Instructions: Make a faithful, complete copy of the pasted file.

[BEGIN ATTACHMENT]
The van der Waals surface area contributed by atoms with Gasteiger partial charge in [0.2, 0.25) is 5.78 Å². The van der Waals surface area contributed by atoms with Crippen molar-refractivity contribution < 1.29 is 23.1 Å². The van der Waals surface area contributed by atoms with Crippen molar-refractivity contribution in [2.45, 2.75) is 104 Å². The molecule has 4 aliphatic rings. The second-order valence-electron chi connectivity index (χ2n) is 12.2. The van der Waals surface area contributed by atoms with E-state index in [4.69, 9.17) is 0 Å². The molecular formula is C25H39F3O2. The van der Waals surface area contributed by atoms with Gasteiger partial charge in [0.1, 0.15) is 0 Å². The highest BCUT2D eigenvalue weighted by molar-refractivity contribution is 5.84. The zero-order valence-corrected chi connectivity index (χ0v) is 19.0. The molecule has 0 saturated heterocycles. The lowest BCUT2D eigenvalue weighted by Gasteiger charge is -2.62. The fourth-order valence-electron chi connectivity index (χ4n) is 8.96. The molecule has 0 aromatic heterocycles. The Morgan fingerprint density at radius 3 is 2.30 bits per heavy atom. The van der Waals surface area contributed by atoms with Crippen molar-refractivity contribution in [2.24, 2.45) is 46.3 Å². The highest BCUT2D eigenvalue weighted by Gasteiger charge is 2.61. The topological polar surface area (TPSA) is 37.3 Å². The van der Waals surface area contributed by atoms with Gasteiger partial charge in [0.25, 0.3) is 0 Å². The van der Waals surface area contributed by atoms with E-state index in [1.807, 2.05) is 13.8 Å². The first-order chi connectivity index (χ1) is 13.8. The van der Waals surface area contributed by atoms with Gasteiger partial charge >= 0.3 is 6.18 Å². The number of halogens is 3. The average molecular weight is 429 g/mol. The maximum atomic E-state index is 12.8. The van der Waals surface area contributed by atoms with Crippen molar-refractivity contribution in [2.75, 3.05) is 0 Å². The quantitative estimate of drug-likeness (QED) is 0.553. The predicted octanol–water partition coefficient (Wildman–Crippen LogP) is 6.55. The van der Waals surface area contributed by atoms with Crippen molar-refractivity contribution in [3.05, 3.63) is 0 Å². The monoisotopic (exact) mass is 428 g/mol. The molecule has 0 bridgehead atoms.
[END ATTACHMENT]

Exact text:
The van der Waals surface area contributed by atoms with Gasteiger partial charge in [0.2, 0.25) is 5.78 Å². The van der Waals surface area contributed by atoms with Crippen molar-refractivity contribution < 1.29 is 23.1 Å². The van der Waals surface area contributed by atoms with Crippen molar-refractivity contribution in [2.45, 2.75) is 104 Å². The molecule has 4 aliphatic rings. The second-order valence-electron chi connectivity index (χ2n) is 12.2. The van der Waals surface area contributed by atoms with E-state index in [4.69, 9.17) is 0 Å². The molecular formula is C25H39F3O2. The van der Waals surface area contributed by atoms with Gasteiger partial charge in [0.1, 0.15) is 0 Å². The highest BCUT2D eigenvalue weighted by molar-refractivity contribution is 5.84. The zero-order valence-corrected chi connectivity index (χ0v) is 19.0. The molecule has 0 saturated heterocycles. The lowest BCUT2D eigenvalue weighted by Gasteiger charge is -2.62. The fourth-order valence-electron chi connectivity index (χ4n) is 8.96. The molecule has 0 aromatic heterocycles. The Morgan fingerprint density at radius 3 is 2.30 bits per heavy atom. The van der Waals surface area contributed by atoms with Crippen molar-refractivity contribution in [2.24, 2.45) is 46.3 Å². The highest BCUT2D eigenvalue weighted by Gasteiger charge is 2.61. The topological polar surface area (TPSA) is 37.3 Å². The van der Waals surface area contributed by atoms with Gasteiger partial charge in [0.25, 0.3) is 0 Å². The van der Waals surface area contributed by atoms with E-state index in [1.807, 2.05) is 13.8 Å². The first-order chi connectivity index (χ1) is 13.8. The van der Waals surface area contributed by atoms with Gasteiger partial charge >= 0.3 is 6.18 Å². The number of halogens is 3. The average molecular weight is 429 g/mol. The maximum atomic E-state index is 12.8. The van der Waals surface area contributed by atoms with Crippen molar-refractivity contribution in [2.75, 3.05) is 0 Å². The quantitative estimate of drug-likeness (QED) is 0.553. The predicted octanol–water partition coefficient (Wildman–Crippen LogP) is 6.55. The van der Waals surface area contributed by atoms with Crippen molar-refractivity contribution in [3.05, 3.63) is 0 Å². The monoisotopic (exact) mass is 428 g/mol. The molecule has 0 bridgehead atoms.